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Category: Cost of Healthcare, Health Insurance

Medical Marijuana Expanding in Louisiana | Will Blue Cross Pay?

Big news this week in Louisiana’s medical marijuana world!

On Tuesday, June 22, Gov. Edwards signed a bill into law that will let patients in our state’s medical cannabis program legally buy smokable marijuana from the state’s licensed marijuana dispensaries.

Previously, the dispensaries could only sell non-smokable forms of marijuana, like gummies and inhalers. The new law will go into effect on Jan. 1, 2022. And last year, the governor signed a bill that allows doctors to recommend marijuana for a wider range of conditions than included in the original 2015 law.

So that brings us to the question of the day: Will Blue Cross pay for your medical marijuana? The short answer is that while medical marijuana is becoming more accepted by the State of Louisiana and around the country, it has a long way to go before it could be covered on your insurance. Check out this video we produced back in 2018. The answer still stands!

Posted on: June 24, 2021

3 comments on “Medical Marijuana Expanding in Louisiana | Will Blue Cross Pay?

  1. Debbie LaRocca

    I was a big believer that marijuana was bad for you. In the past couple of years my brother in law was diagnosed with Dementia and nothing was working. Someone I knew gave him THC on a cookie (one drop) and he went for very abusive to gentle. I do think it works and it should be paid for by our insurance company.

    Thank you

    Reply
    • Michael Bertaut

      Debbie!
      Thanks so much for your input on medical marijuana! It is almost unthinkable that a plant with HUNDREDS of compounds embedded in it could be in our country for nearly a century without any serious research on the value and risks associated with those compounds. Thankfully now some high-end, reputable research is going on right now, being overseen by the FDA, and soon we should see medical marijuana approved with hard science for a variety of ailments. What we will learn from that will be critical things like: How much dosage? What ages/genders/health conditions show useful changes or cures? How long can you stay on them without damage to other organs? What are the risks of the various delivery systems (oil vs gummies vs smoking), what manufacturing processes filter out the necessary compounds and remove the more harmful ones? We honestly should have plenty of answers to these questions by now.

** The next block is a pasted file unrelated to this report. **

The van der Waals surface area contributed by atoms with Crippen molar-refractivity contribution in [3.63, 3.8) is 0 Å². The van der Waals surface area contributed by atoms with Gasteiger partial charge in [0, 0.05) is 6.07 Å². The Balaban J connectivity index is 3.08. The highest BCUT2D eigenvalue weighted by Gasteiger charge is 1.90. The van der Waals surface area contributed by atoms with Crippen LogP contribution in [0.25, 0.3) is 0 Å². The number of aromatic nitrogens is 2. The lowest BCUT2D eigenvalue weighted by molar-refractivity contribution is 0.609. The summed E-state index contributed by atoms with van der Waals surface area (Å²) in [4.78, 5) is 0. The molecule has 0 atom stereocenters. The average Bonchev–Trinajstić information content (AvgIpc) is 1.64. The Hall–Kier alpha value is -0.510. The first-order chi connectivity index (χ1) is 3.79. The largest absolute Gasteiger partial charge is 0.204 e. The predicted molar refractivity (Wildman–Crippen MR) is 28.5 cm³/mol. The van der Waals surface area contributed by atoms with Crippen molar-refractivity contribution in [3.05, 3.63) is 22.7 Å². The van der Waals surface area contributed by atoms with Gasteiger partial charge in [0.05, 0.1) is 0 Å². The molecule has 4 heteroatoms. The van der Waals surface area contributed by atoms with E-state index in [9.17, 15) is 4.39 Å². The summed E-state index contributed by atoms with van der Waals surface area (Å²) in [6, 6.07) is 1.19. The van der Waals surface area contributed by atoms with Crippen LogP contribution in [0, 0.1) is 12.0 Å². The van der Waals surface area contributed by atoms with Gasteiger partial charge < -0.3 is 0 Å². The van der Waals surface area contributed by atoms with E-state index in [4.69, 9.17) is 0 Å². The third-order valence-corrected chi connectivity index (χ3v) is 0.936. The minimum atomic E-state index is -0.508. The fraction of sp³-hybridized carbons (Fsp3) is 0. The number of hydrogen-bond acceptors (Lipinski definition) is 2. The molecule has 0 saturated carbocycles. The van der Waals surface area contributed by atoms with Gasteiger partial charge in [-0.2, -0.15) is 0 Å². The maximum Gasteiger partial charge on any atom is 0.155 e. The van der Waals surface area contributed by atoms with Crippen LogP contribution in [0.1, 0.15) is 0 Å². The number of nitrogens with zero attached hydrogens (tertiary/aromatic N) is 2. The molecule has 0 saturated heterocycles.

For example, as large scale study in four states last week demonstrated that regular usage of THC (the compound that gives you that euphoric feeling in weed) led to a tripling of how often female users thought of killing themselves, and a doubling of how often males thought of ending their lives. It would surely be good if we understood what caused THAT before we start paying for our customer’s marijuana.

      Sadly we don’t. For us to risk premium-payers money at this stage would be negligent and I, for one, am glad we’re not going there until the actual science tells us how.
      Thanks for playing!….Cheers!…mrb

      Reply
  2. Jeff Zeringue

    First, thanks for posting the video. It enlightened me about many of the complexities of the issue of which I was unaware. Secondly, like the commenter above, I have long held that there are more dangers to marijuana than benefits. However, when I watch commercial after commercial of drugs that are designed to improve maladies, yet have side effects that often include death, I wonder whether marijuana use under the guidance of a physician could be any riskier. I do understand the reasoning behind insurance companies’ hesitancy for coverage, but I would encourage the industry to use its influential lobbyists to push for the necessary changes for this medicine to be covered just like the synthetic chemicals we put in our bodies.

    Reply

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